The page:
Translating research from page to screen

Junior Research Fellow at Trinity, Dr Clare Walker Gore,

researches portrayals of disability in nineteenth-century fiction. She is a BBC Radio 3 New Generation Thinker and here she reflects on the experience of making a five-minute documentary film for the BBC.

How did you select the subject for the film?

Arthur Macmurrough Kavanagh,
Arthur Macmurrough Kavanagh

I felt that my biographical research into the real people who inspired some of the fictional works I’ve studied would make for the best television. Some of these life stories are so eventful that they cry out to be filmed!

I’ve already made a Radio 3 programme about the life of Arthur Macmurrough Kavanagh, an Irish nobleman who was born without hands or feet and led a very eventful life.

Guy Phenix, my director for this film, was keen to focus on Arthur’s remarkable life too. The problem was that the story is so dramatic and takes in so many amazing places that we kept coming up with ideas that were too ambitious for a 5-minute film to be shot in one day… The idea of following Arthur’s journey from Moscow to Mumbai was quickly scotched (although this is still a dream of mine!) But the BBC already had some footage of Borris House, the beautiful stately home where Arthur was born and which he inherited, so we were able to show viewers at least one of the locations we talk about in the film.

How did you create the script?

We went through four or five drafts, each one shorter than the last, until eventually I got it down to the right length. Although there was so much more I wanted to include, I think that the whittling-down process helped me to focus on what was really important, and why. As well as boiling down the narrative you have to try and communicate why this matters to you, and why the viewer should care about it too.

I think there’s a risk that as academics, we take our audience’s interest for granted; the great thing about working with a radio or documentary producer is that they force you to think about, and then to explain, why people who aren’t in your field should care about this work.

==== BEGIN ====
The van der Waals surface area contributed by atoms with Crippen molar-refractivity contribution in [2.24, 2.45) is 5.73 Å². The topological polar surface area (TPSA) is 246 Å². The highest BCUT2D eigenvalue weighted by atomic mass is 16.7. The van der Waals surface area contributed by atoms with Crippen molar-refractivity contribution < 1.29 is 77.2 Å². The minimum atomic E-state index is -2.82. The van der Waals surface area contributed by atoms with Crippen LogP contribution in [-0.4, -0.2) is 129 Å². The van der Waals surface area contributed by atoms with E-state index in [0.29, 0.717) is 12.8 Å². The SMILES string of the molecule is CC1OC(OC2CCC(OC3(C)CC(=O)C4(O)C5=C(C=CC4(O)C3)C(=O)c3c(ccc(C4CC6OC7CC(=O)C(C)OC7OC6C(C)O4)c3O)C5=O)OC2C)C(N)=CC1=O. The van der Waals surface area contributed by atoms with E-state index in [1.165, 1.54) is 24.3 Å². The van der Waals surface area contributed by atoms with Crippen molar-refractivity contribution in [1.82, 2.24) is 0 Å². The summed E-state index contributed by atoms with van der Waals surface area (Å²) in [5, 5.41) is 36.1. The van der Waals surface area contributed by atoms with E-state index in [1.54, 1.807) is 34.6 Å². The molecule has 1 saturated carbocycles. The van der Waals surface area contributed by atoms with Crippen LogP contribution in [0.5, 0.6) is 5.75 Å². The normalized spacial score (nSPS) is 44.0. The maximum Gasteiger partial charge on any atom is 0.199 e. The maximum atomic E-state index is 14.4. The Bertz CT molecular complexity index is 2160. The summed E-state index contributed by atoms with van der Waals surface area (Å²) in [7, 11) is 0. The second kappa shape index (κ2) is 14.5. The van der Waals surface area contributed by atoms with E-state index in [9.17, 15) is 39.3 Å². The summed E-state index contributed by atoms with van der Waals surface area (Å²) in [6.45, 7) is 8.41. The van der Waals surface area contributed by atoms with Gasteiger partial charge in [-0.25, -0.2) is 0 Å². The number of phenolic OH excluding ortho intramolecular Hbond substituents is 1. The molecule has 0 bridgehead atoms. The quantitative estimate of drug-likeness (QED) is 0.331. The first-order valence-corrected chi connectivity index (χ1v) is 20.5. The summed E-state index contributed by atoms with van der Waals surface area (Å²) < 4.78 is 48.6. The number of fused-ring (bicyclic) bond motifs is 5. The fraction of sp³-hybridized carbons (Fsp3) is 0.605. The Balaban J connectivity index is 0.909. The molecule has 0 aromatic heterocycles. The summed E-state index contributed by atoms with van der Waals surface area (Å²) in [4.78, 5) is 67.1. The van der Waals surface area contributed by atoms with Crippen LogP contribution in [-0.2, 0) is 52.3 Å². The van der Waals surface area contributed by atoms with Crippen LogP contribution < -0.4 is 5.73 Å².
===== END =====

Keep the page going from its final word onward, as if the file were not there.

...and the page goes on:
Guy was very helpful beforehand in suggesting alterations (mostly cuts!) to the script, and on the day, in encouraging me to stray from the script and talk more freely to the camera.

How challenging was thinking visually?

Since we couldn’t travel to the locations we were describing, we made use of the great visual resources available in the libraries where I work. We drew on the fantastic range of maps in the Rare Books Room and Map Room in the Cambridge University Library (UL), so that I could try and show the route Arthur took on his journey in period atlases – the borders are completely different now, so we felt that contemporary maps would be more helpful.

Guy sourced some brilliant photographs of Arthur and his family from the archives of the National Library of Ireland, and we used those, alongside the 1891 biography. Afterwards, Guy added in footage of Borris House and the Houses of Parliament, which makes the film more visually dramatic.

Has the experience changed your view of filmmaking?

I had no idea that film-making was such a time-consuming process! I had gathered that actors did lots of takes, but I hadn’t appreciated how many variables there are when you’re filming on location. Getting the light right, trying different camera angles, getting the microphone to work so the sound comes through, doing re-takes every time there’s a passing aeroplane or the light changes or the sound didn’t quite work … it takes so much longer than radio!!

I also hadn’t appreciated how much difference not being able to look at a script makes; whereas speaking for radio is very much like giving a lecture – you want to make it sound unscripted, but you can look at your notes if your mind goes blank – when you’re filming, you have to keep talking.

I felt like I got much more used to this as we went along! By the end, I was really enjoying myself, and now that I’ve learnt the ropes, I hope I’ll get a chance to do some more presenting in future. I was especially lucky to have such an encouraging director to work with, and I’d like to thank the library staff at the UL and the English Faculty for being so helpful.

Watch Dr Walker Gore’s film about Arthur MacMurrough Kavanagh.

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